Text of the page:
The study was carried out on a drainage-river interface receiving everyday input from the Bodija market abattoir and some other sources (e.g. refuse dumpsite, public toilet, household waste, agricultural waste and sewage) all located in Ibadan North LGA of Oyo State. Ten (10) different sampling points approximately 50 meters apart were chosen for the study along the course of the drainage discharge from the abattoir into the adjoining river, except for sampling point 8 and 9 with the separating distance around 500 meters (due to the non-availability of a suitable sampling point). The description and geographical positions of the sampling points are shown in Table 1 ( Plate 1 ).

2.2. Sample Collection

A total of 30 wastewater samples (3 for each sampling point) were collected at the designated sampling points in 1.5 L pre-sterilized sample bottles from July-September, 2014. The wastewater samples were immediately transported to the laboratory in ice packs within 30 minutes of collection for microbiological analysis.

2.3. Isolation and Characterization of Bacteria from the Wastewater Samples

Serial dilutions were carried out on the wastewater samples and 1 ml of the appropriate dilution were plated on

Plate 1. One of the points where wastewater sample was obtained in this study.

Table 1. Description of the sample locations and the geographical positioning reading.

cooled Nutrient agar (for the determination of the total heterotrophic count) and mannitol salt agar for the isola- tion of Staphylococcus sp., using the standard pour plate technique of Harrigan and McCance [25] . The plates were incubated at 35˚C for 24 hours. Distinct yellow colonies presumptive of the target organism were picked and further sub-cultured to obtain pure cultures. The pure isolates were kept on 15% glycerol stock and kept at −80˚C for long term storage. Characterization of the bacterial isolates was done using morphological, biochemical and sugar fermentation tests [26] .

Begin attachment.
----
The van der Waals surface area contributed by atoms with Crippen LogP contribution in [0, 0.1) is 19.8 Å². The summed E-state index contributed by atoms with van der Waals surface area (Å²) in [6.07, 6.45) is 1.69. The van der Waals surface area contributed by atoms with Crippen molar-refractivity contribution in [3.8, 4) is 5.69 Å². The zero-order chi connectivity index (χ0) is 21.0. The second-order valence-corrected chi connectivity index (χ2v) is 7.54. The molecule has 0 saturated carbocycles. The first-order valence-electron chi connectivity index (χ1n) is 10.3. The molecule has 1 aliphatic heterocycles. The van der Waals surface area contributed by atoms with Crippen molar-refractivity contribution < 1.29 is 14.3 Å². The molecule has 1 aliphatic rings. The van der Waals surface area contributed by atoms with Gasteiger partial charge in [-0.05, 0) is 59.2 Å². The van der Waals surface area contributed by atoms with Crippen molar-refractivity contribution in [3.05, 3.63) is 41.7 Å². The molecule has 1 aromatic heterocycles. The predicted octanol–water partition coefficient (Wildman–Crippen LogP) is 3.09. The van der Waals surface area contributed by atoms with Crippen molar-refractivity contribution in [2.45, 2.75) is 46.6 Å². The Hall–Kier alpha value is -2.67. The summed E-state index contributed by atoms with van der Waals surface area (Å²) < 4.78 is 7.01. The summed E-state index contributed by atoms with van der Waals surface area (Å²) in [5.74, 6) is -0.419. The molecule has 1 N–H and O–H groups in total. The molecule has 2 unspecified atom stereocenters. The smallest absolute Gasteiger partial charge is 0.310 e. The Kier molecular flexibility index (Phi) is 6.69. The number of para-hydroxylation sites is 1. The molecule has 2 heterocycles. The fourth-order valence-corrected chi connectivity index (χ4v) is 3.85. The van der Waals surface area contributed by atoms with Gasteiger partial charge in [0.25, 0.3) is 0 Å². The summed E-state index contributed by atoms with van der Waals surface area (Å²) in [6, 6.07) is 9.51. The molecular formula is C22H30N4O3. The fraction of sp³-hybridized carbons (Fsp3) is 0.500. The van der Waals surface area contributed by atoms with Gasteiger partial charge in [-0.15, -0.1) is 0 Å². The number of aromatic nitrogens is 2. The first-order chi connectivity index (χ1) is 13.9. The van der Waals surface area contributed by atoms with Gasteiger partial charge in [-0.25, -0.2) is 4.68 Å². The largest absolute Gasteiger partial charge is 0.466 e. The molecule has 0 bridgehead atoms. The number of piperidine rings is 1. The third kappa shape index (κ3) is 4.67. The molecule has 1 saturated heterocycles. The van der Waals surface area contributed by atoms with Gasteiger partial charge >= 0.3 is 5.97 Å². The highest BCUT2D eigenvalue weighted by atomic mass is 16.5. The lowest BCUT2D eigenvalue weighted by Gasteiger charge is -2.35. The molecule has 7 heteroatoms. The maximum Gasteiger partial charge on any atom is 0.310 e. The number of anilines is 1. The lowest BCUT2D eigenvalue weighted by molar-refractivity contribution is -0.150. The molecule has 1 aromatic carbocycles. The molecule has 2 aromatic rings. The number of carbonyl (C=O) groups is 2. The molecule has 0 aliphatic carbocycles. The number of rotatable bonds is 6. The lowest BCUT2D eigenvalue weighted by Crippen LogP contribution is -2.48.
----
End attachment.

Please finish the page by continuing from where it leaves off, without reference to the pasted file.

2.4. Exposure of the Bacteria to Increasing Concentration of Heavy Metals

The tolerance of each Staphylococcal strain to metal ions was evaluated on Mueller Hinton agar plates supplemented with increasing concentration of each of the six soluble metal salts (K2Cr2O7, Pb(CH3COO)2, CdCl2, NiSO4 and CuSO4, ZnSO4) employed in this study. The starting concentration of each metal was 50μg/ml and this was increased by 50 μg/ml at intervals until the isolates failed to grow on the media-supplemented medium. The plates were incubated at 35˚C ± 2˚C and observed for growth [27] [28] .

2.5. Antibiotic Susceptibility Test

Antibiotic susceptibility test was carried out using the disc diffusion technique according to the method of Bauer et al. [29] . The five antibiotics used in this study include: ceftazidime (10 µg), tetracycline (30 µg), ciprofloxacin (5 µg), vancomycin (30 µg), and oxacilin (1 µg). All the antibiotics were purchased from Oxoid, UK. The bacteria were cultivated on Muller Hinton agar plates using sterile swab sticks; after the turbidity of the inoculum have been adjusted to 0.5 McFarland standards. The antibiotic discs were placed on the plates with the aid of sterile forceps and incubated at 35˚C ± 2˚C for 18 - 24 hours. The zones of inhibition were measured and the values were compared with the CLSI standards [30] .

2.6. Statistical Analysis

The mean of the data generated were calculated and the standard deviation was determined.

3. Results